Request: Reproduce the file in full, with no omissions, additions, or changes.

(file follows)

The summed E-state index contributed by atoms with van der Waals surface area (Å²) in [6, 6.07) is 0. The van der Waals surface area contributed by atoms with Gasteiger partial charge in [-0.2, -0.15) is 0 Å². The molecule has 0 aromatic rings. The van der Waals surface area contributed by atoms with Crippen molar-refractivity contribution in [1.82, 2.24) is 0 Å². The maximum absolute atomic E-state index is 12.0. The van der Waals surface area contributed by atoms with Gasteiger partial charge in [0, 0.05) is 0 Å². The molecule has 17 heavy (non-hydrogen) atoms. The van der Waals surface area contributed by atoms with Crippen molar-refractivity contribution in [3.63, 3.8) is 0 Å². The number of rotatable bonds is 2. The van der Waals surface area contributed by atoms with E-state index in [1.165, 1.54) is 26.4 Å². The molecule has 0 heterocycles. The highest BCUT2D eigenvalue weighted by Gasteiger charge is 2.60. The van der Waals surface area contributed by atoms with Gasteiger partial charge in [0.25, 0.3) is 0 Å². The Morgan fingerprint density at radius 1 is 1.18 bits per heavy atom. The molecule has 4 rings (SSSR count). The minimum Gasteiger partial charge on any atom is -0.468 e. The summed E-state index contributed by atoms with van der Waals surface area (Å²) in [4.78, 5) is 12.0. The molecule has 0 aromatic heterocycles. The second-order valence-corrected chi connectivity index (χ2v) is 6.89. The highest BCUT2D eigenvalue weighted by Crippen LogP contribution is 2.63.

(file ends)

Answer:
The summed E-state index contributed by atoms with van der Waals surface area (Å²) in [6, 6.07) is 0. The van der Waals surface area contributed by atoms with Gasteiger partial charge in [-0.2, -0.15) is 0 Å². The molecule has 0 aromatic rings. The van der Waals surface area contributed by atoms with Crippen molar-refractivity contribution in [1.82, 2.24) is 0 Å². The maximum absolute atomic E-state index is 12.0. The van der Waals surface area contributed by atoms with Gasteiger partial charge in [0, 0.05) is 0 Å². The molecule has 17 heavy (non-hydrogen) atoms. The van der Waals surface area contributed by atoms with Crippen molar-refractivity contribution in [3.63, 3.8) is 0 Å². The number of rotatable bonds is 2. The van der Waals surface area contributed by atoms with E-state index in [1.165, 1.54) is 26.4 Å². The molecule has 0 heterocycles. The highest BCUT2D eigenvalue weighted by Gasteiger charge is 2.60. The van der Waals surface area contributed by atoms with Gasteiger partial charge in [0.25, 0.3) is 0 Å². The Morgan fingerprint density at radius 1 is 1.18 bits per heavy atom. The molecule has 4 rings (SSSR count). The minimum Gasteiger partial charge on any atom is -0.468 e. The summed E-state index contributed by atoms with van der Waals surface area (Å²) in [4.78, 5) is 12.0. The molecule has 0 aromatic heterocycles. The second-order valence-corrected chi connectivity index (χ2v) is 6.89. The highest BCUT2D eigenvalue weighted by Crippen LogP contribution is 2.63.